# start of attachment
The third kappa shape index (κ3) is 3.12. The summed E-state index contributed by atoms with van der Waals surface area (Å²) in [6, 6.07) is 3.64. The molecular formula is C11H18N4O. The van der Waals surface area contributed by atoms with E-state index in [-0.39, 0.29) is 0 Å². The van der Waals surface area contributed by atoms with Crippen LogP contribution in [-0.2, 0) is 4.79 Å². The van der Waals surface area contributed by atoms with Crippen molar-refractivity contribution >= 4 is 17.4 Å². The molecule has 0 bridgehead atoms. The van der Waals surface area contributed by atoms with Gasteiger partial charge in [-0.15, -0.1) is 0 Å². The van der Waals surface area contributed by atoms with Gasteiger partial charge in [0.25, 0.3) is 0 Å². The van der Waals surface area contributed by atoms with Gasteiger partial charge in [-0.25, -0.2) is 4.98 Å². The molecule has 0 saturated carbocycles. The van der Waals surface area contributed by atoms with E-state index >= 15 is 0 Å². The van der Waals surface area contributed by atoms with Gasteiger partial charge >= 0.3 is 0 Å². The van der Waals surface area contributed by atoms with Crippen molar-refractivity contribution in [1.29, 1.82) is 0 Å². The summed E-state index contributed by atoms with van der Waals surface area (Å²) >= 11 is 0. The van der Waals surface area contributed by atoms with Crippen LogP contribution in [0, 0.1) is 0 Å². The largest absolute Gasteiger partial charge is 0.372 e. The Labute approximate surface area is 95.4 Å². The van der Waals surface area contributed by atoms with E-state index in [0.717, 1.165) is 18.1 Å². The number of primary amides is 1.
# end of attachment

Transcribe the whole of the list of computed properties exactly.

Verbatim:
The third kappa shape index (κ3) is 3.12. The summed E-state index contributed by atoms with van der Waals surface area (Å²) in [6, 6.07) is 3.64. The molecular formula is C11H18N4O. The van der Waals surface area contributed by atoms with E-state index in [-0.39, 0.29) is 0 Å². The van der Waals surface area contributed by atoms with Crippen LogP contribution in [-0.2, 0) is 4.79 Å². The van der Waals surface area contributed by atoms with Crippen molar-refractivity contribution >= 4 is 17.4 Å². The molecule has 0 bridgehead atoms. The van der Waals surface area contributed by atoms with Gasteiger partial charge in [-0.15, -0.1) is 0 Å². The van der Waals surface area contributed by atoms with Gasteiger partial charge in [0.25, 0.3) is 0 Å². The van der Waals surface area contributed by atoms with Gasteiger partial charge in [-0.25, -0.2) is 4.98 Å². The molecule has 0 saturated carbocycles. The van der Waals surface area contributed by atoms with E-state index >= 15 is 0 Å². The van der Waals surface area contributed by atoms with Gasteiger partial charge >= 0.3 is 0 Å². The van der Waals surface area contributed by atoms with Crippen molar-refractivity contribution in [1.29, 1.82) is 0 Å². The summed E-state index contributed by atoms with van der Waals surface area (Å²) >= 11 is 0. The van der Waals surface area contributed by atoms with Crippen LogP contribution in [0, 0.1) is 0 Å². The largest absolute Gasteiger partial charge is 0.372 e. The Labute approximate surface area is 95.4 Å². The van der Waals surface area contributed by atoms with E-state index in [0.717, 1.165) is 18.1 Å². The number of primary amides is 1.